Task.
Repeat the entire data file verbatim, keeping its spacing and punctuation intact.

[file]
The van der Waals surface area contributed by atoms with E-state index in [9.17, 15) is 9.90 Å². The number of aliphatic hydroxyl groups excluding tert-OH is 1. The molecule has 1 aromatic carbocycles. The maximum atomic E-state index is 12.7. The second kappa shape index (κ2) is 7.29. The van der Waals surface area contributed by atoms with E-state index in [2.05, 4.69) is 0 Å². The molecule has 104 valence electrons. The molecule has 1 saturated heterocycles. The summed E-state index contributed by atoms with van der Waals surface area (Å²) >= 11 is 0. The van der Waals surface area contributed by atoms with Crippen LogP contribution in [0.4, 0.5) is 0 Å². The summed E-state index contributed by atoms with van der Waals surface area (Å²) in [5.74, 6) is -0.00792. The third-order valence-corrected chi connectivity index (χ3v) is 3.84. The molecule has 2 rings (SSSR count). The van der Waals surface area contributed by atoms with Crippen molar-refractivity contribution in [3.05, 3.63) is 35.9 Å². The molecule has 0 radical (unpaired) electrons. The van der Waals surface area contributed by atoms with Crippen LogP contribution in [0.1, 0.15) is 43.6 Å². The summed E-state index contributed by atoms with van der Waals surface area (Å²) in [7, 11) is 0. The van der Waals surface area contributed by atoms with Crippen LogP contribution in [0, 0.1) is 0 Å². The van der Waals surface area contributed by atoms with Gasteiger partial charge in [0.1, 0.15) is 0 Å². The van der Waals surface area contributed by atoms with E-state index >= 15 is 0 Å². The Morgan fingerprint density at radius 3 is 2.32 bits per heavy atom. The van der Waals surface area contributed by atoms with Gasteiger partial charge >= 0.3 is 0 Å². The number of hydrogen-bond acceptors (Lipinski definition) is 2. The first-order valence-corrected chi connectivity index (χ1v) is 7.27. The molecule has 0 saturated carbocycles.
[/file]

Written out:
The van der Waals surface area contributed by atoms with E-state index in [9.17, 15) is 9.90 Å². The number of aliphatic hydroxyl groups excluding tert-OH is 1. The molecule has 1 aromatic carbocycles. The maximum atomic E-state index is 12.7. The second kappa shape index (κ2) is 7.29. The van der Waals surface area contributed by atoms with E-state index in [2.05, 4.69) is 0 Å². The molecule has 104 valence electrons. The molecule has 1 saturated heterocycles. The summed E-state index contributed by atoms with van der Waals surface area (Å²) >= 11 is 0. The van der Waals surface area contributed by atoms with Crippen LogP contribution in [0.4, 0.5) is 0 Å². The summed E-state index contributed by atoms with van der Waals surface area (Å²) in [5.74, 6) is -0.00792. The third-order valence-corrected chi connectivity index (χ3v) is 3.84. The molecule has 2 rings (SSSR count). The van der Waals surface area contributed by atoms with Crippen molar-refractivity contribution in [3.05, 3.63) is 35.9 Å². The molecule has 0 radical (unpaired) electrons. The van der Waals surface area contributed by atoms with Crippen LogP contribution in [0.1, 0.15) is 43.6 Å². The summed E-state index contributed by atoms with van der Waals surface area (Å²) in [7, 11) is 0. The van der Waals surface area contributed by atoms with Crippen LogP contribution in [0, 0.1) is 0 Å². The van der Waals surface area contributed by atoms with Gasteiger partial charge in [0.1, 0.15) is 0 Å². The van der Waals surface area contributed by atoms with E-state index >= 15 is 0 Å². The Morgan fingerprint density at radius 3 is 2.32 bits per heavy atom. The van der Waals surface area contributed by atoms with Gasteiger partial charge >= 0.3 is 0 Å². The number of hydrogen-bond acceptors (Lipinski definition) is 2. The first-order valence-corrected chi connectivity index (χ1v) is 7.27. The molecule has 0 saturated carbocycles.